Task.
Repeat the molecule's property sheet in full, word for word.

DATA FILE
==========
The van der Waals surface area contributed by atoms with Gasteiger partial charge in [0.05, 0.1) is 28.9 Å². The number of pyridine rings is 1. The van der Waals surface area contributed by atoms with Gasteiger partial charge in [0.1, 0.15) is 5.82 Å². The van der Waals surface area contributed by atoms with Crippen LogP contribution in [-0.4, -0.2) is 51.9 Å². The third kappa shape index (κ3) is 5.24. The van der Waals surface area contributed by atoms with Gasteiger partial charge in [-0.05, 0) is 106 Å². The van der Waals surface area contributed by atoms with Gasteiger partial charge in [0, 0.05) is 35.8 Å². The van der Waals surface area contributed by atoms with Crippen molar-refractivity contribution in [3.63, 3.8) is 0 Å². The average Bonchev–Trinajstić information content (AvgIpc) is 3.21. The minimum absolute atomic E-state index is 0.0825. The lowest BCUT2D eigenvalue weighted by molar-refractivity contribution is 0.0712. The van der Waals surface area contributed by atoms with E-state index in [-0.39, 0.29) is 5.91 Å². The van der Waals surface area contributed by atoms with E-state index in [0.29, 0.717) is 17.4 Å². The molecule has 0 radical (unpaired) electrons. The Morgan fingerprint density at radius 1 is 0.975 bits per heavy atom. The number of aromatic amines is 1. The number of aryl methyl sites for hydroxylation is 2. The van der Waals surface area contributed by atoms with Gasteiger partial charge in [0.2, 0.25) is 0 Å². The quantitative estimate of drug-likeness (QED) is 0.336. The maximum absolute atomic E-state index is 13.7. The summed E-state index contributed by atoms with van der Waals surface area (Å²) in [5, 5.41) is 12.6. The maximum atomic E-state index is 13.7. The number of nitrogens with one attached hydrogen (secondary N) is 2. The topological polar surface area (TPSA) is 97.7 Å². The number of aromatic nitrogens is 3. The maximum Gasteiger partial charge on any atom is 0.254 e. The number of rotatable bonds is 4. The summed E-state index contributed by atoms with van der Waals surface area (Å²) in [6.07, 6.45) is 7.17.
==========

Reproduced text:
The van der Waals surface area contributed by atoms with Gasteiger partial charge in [0.05, 0.1) is 28.9 Å². The number of pyridine rings is 1. The van der Waals surface area contributed by atoms with Gasteiger partial charge in [0.1, 0.15) is 5.82 Å². The van der Waals surface area contributed by atoms with Crippen LogP contribution in [-0.4, -0.2) is 51.9 Å². The third kappa shape index (κ3) is 5.24. The van der Waals surface area contributed by atoms with Gasteiger partial charge in [-0.05, 0) is 106 Å². The van der Waals surface area contributed by atoms with Gasteiger partial charge in [0, 0.05) is 35.8 Å². The van der Waals surface area contributed by atoms with Crippen molar-refractivity contribution in [3.63, 3.8) is 0 Å². The average Bonchev–Trinajstić information content (AvgIpc) is 3.21. The minimum absolute atomic E-state index is 0.0825. The lowest BCUT2D eigenvalue weighted by molar-refractivity contribution is 0.0712. The van der Waals surface area contributed by atoms with E-state index in [-0.39, 0.29) is 5.91 Å². The van der Waals surface area contributed by atoms with E-state index in [0.29, 0.717) is 17.4 Å². The molecule has 0 radical (unpaired) electrons. The Morgan fingerprint density at radius 1 is 0.975 bits per heavy atom. The number of aromatic amines is 1. The number of aryl methyl sites for hydroxylation is 2. The van der Waals surface area contributed by atoms with Gasteiger partial charge in [0.2, 0.25) is 0 Å². The quantitative estimate of drug-likeness (QED) is 0.336. The maximum absolute atomic E-state index is 13.7. The summed E-state index contributed by atoms with van der Waals surface area (Å²) in [5, 5.41) is 12.6. The maximum atomic E-state index is 13.7. The number of nitrogens with one attached hydrogen (secondary N) is 2. The topological polar surface area (TPSA) is 97.7 Å². The number of aromatic nitrogens is 3. The maximum Gasteiger partial charge on any atom is 0.254 e. The number of rotatable bonds is 4. The summed E-state index contributed by atoms with van der Waals surface area (Å²) in [6.07, 6.45) is 7.17.